Bengal Bouts: ‘Building a bridge’
Matt Gamber | Friday, February 27, 2009
Not many college seniors can pinpoint the day their life’s purpose became clear, but Mark Weber can.
It was last summer, halfway around the world in Bangladesh – a place where no Notre Dame student had been before. A place Bengal Bouts participants had for 79 years helped financially but had never actually seen. A place Weber found not weakness, pain and despair, but strength, love and hope.
“We had just visited a school that had been built and was funded by the Bengal Bouts, and these girls had sang for us and almost all of us cried,” said Weber, the boxing club president who, along with one former and three current Notre Dame boxers, spent two weeks in Bangladesh last summer.
“We were back in our room, taking it all in, and [former boxer] Pat Ryan turned to me and said, ‘Dude, the entire purpose of my existence in this world changed today. That’s big.’ And I felt the same thing,” Weber said. “It’s a reorientation of the way you look at life, and that permeates into every day we spend here.
“Having a daily awareness of that helps us not only to be better boxers, but to be better people and better citizens of the global family, rather than just students at the University of Notre Dame who are boxing.”
‘Strong Bodies Fight’
Notre Dame’s Bengal Bouts program, in partnership with the Holy Cross missions, has been making significant financial contributions to the impoverished country of Bangladesh (formerly Bengal) since 1931.
Now, though, the results of those efforts have a face, a heart, a soul.
“I’m most proud of building this bridge to Bangladesh from the Bengal Bouts,” said Weber, a Grand Rapids, Mich. native. “Our relationship with Bangladesh is no longer just a check that gets sent over every year. It is a relationship, a friendship and a tie that we want to live on.”
The program annually sends upwards of $50,000 to Bangladesh, primarily to fund educational initiatives – an investment, Weber said, not a donation.
“We’re investing in the children there so that they can be empowered to have a better life,” Weber said. “We’re not just giving them a handout, we’re giving them an opportunity to better themselves. Knowing that your time in the Bengal Bouts is an investment both in yourself and in somebody all the way across the world, that’s what makes it truly special and truly unique.”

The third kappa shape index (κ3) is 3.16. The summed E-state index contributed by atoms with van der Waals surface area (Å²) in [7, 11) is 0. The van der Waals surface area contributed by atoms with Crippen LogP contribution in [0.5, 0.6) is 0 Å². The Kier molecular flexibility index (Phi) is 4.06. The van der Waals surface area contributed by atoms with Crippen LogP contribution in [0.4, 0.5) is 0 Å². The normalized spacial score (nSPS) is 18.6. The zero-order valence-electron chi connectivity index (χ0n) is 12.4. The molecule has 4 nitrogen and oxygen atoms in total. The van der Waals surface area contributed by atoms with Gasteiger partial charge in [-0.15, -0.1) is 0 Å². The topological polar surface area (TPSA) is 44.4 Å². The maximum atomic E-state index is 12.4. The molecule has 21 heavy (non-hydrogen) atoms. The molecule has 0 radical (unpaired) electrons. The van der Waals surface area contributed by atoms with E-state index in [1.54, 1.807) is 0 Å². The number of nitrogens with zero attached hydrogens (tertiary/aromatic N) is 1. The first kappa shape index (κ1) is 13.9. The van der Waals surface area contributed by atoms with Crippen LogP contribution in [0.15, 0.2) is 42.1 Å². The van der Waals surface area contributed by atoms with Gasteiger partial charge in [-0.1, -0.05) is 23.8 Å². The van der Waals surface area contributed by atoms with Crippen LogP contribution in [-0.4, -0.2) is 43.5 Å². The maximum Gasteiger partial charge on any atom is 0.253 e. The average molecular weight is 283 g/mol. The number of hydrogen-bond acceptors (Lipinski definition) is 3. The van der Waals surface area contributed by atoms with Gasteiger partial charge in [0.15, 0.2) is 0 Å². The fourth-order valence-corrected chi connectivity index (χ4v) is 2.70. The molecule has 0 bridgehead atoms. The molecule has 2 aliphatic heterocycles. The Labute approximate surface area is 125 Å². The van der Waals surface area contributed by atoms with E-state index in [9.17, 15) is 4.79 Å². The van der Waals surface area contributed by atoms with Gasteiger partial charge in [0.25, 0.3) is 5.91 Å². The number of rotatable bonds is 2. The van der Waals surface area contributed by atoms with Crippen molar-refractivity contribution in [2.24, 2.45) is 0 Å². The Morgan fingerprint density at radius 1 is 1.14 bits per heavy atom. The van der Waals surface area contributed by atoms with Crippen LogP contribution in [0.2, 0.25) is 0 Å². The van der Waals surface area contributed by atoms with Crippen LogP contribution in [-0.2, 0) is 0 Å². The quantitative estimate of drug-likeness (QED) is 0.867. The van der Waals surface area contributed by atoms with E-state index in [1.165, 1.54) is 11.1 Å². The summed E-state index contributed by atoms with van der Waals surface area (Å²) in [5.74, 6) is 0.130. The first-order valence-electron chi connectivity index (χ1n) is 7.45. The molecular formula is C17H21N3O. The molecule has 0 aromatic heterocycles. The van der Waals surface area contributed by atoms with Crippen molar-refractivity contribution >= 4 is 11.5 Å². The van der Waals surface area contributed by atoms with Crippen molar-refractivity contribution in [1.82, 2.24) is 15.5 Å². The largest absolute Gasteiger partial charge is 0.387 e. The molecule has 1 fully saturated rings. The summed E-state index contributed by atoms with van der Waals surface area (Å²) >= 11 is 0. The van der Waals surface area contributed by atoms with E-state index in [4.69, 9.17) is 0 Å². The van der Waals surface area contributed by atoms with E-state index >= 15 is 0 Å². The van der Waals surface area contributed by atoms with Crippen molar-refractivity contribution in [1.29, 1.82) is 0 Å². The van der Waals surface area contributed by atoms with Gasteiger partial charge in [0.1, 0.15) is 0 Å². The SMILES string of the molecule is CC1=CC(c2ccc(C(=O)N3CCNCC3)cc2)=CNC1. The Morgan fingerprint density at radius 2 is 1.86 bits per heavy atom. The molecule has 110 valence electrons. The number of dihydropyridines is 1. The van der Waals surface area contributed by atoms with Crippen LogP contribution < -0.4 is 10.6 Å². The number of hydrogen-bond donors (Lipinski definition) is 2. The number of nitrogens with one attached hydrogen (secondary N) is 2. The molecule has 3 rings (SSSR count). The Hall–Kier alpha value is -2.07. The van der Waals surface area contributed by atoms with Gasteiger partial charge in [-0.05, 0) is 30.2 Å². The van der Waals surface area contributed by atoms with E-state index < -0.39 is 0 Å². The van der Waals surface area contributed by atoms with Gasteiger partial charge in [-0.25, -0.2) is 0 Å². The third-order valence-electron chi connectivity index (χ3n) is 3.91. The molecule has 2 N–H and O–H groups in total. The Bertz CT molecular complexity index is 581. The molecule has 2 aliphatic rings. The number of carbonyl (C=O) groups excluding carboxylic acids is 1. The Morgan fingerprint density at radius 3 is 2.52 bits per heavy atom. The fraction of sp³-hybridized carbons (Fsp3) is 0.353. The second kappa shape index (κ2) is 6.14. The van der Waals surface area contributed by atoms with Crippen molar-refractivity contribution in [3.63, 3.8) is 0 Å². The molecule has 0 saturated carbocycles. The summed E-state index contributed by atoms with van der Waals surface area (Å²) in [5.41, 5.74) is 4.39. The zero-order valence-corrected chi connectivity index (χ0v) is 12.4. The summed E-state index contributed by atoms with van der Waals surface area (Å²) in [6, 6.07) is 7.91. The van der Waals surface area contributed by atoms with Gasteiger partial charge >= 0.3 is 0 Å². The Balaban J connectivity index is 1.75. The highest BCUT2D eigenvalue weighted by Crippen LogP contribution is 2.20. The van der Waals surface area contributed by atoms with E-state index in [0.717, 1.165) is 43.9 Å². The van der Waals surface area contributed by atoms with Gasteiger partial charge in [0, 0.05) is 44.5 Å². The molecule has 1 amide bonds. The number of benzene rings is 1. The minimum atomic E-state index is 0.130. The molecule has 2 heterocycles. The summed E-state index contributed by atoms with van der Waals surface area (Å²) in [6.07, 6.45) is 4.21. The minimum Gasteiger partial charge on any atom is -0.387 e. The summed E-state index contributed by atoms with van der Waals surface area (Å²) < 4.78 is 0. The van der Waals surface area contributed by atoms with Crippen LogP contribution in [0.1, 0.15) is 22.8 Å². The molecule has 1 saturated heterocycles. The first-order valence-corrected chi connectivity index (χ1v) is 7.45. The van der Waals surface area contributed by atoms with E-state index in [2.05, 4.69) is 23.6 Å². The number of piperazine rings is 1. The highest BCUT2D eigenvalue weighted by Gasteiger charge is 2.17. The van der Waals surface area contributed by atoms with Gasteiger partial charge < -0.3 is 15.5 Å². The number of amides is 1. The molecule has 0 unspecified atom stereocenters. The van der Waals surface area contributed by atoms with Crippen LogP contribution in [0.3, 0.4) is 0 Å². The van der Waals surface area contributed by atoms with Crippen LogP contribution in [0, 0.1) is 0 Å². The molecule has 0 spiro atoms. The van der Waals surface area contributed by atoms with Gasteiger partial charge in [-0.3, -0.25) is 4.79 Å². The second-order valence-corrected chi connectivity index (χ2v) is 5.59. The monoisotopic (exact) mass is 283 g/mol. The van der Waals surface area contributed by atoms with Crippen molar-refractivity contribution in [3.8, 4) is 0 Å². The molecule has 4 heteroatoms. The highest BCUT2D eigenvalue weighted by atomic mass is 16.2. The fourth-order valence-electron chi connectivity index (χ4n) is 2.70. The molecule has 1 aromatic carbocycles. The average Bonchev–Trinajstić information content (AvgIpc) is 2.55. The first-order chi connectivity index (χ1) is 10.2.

As a member of the boxing club, and as a Film, Television and Theatre (FTT) major, Weber said he saw “the opportunity to do something new and special with the Bengal Bouts.”
During his sophomore year, he began to envision a documentary detailing the missions in Bangladesh. Acting on the advice of a friend, who told him not to wait but rather to make the idea a reality, Weber stayed on campus over fall break of his junior year to establish contact with several Holy Cross priests about his idea – which was originally to travel alone with a camera, but soon evolved into something much larger.
“I realized this was something so big that I wanted to do justice to this film,” Weber said. “I didn’t want it to be a student film – I wanted it to be a professional documentary.”
Weber, with help from longtime Bengal Bouts coach and businessman Tom Suddes, used the program’s strong alumni base to raise the money necessary to fund the trip.
“I think [the alumni’s] generosity says something about the program,” Weber said. “That the four years, or even one year, they did Bengal Bouts at Notre Dame was one of the most impactful experiences of their entire life.”
So Weber, Ryan and four current Notre Dame boxers – seniors Leo Rubinkowski, Tomas Castillo and Patrick Martin – headed to Bangladesh with FTT professor William Donaruma and a professional film crew to shoot documentary footage and experience first-hand the fruits of the program’s labor for the first time.
The film’s title, “Strong Bodies Fight”, is derived from a quote that defines the Bengal Bouts’ mission:?”Strong bodies fight, that weak bodies may be nourished.”
But Weber said his interpretation of that quote, from director emeritus Dominic “Nappy”?Napolitano, was changed after his time in Bangladesh.